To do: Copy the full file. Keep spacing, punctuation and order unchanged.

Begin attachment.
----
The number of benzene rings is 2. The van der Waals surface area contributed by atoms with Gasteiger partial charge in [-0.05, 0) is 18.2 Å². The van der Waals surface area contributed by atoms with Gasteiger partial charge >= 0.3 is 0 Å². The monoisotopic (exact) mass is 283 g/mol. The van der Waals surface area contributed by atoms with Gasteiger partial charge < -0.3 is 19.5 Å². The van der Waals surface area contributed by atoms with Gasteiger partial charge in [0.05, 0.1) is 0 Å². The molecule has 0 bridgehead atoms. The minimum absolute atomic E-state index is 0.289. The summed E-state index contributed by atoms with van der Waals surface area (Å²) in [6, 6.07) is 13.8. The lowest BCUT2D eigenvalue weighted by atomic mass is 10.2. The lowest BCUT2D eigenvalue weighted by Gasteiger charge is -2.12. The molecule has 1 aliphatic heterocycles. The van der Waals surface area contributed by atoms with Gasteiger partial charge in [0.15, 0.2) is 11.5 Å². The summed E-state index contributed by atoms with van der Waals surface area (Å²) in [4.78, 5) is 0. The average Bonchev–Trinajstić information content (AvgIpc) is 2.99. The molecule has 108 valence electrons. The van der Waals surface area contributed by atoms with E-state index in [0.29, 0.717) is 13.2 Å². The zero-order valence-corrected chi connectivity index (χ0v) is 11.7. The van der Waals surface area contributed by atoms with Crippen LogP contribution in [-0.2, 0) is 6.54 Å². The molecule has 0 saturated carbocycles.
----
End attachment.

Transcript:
The number of benzene rings is 2. The van der Waals surface area contributed by atoms with Gasteiger partial charge in [-0.05, 0) is 18.2 Å². The van der Waals surface area contributed by atoms with Gasteiger partial charge >= 0.3 is 0 Å². The monoisotopic (exact) mass is 283 g/mol. The van der Waals surface area contributed by atoms with Gasteiger partial charge < -0.3 is 19.5 Å². The van der Waals surface area contributed by atoms with Gasteiger partial charge in [0.05, 0.1) is 0 Å². The molecule has 0 bridgehead atoms. The minimum absolute atomic E-state index is 0.289. The summed E-state index contributed by atoms with van der Waals surface area (Å²) in [6, 6.07) is 13.8. The lowest BCUT2D eigenvalue weighted by atomic mass is 10.2. The lowest BCUT2D eigenvalue weighted by Gasteiger charge is -2.12. The molecule has 1 aliphatic heterocycles. The van der Waals surface area contributed by atoms with Gasteiger partial charge in [0.15, 0.2) is 11.5 Å². The summed E-state index contributed by atoms with van der Waals surface area (Å²) in [4.78, 5) is 0. The average Bonchev–Trinajstić information content (AvgIpc) is 2.99. The molecule has 108 valence electrons. The van der Waals surface area contributed by atoms with E-state index in [0.29, 0.717) is 13.2 Å². The zero-order valence-corrected chi connectivity index (χ0v) is 11.7. The van der Waals surface area contributed by atoms with Crippen LogP contribution in [-0.2, 0) is 6.54 Å². The molecule has 0 saturated carbocycles.